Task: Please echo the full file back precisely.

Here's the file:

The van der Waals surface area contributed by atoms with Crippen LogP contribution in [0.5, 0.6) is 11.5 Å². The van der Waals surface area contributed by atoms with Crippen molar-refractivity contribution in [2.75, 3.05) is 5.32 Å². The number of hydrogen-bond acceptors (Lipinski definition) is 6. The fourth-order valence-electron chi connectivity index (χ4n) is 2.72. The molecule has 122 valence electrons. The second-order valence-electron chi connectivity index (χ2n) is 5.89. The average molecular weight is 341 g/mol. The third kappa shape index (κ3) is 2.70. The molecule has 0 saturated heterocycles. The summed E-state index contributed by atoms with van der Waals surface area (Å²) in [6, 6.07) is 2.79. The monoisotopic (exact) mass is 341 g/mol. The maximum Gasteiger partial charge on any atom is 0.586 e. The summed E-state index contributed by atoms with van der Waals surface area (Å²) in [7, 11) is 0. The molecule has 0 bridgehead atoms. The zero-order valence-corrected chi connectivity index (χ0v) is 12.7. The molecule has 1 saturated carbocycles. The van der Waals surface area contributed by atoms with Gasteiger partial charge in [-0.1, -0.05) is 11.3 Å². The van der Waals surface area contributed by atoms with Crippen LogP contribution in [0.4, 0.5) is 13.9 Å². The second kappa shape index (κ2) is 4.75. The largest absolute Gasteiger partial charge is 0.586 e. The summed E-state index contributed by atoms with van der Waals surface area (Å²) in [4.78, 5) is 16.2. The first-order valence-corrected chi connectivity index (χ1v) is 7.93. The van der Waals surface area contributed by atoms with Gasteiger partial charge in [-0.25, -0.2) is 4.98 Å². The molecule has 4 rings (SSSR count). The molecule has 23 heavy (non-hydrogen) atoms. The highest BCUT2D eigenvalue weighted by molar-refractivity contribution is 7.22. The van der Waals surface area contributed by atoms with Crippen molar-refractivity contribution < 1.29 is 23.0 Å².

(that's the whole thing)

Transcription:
The van der Waals surface area contributed by atoms with Crippen LogP contribution in [0.5, 0.6) is 11.5 Å². The van der Waals surface area contributed by atoms with Crippen molar-refractivity contribution in [2.75, 3.05) is 5.32 Å². The number of hydrogen-bond acceptors (Lipinski definition) is 6. The fourth-order valence-electron chi connectivity index (χ4n) is 2.72. The molecule has 122 valence electrons. The second-order valence-electron chi connectivity index (χ2n) is 5.89. The average molecular weight is 341 g/mol. The third kappa shape index (κ3) is 2.70. The molecule has 0 saturated heterocycles. The summed E-state index contributed by atoms with van der Waals surface area (Å²) in [6, 6.07) is 2.79. The monoisotopic (exact) mass is 341 g/mol. The maximum Gasteiger partial charge on any atom is 0.586 e. The summed E-state index contributed by atoms with van der Waals surface area (Å²) in [7, 11) is 0. The molecule has 0 bridgehead atoms. The zero-order valence-corrected chi connectivity index (χ0v) is 12.7. The molecule has 1 saturated carbocycles. The van der Waals surface area contributed by atoms with Gasteiger partial charge in [-0.1, -0.05) is 11.3 Å². The van der Waals surface area contributed by atoms with Crippen LogP contribution in [0.4, 0.5) is 13.9 Å². The second kappa shape index (κ2) is 4.75. The largest absolute Gasteiger partial charge is 0.586 e. The summed E-state index contributed by atoms with van der Waals surface area (Å²) in [4.78, 5) is 16.2. The first-order valence-corrected chi connectivity index (χ1v) is 7.93. The van der Waals surface area contributed by atoms with Gasteiger partial charge in [-0.25, -0.2) is 4.98 Å². The molecule has 4 rings (SSSR count). The molecule has 23 heavy (non-hydrogen) atoms. The highest BCUT2D eigenvalue weighted by molar-refractivity contribution is 7.22. The van der Waals surface area contributed by atoms with Crippen molar-refractivity contribution < 1.29 is 23.0 Å².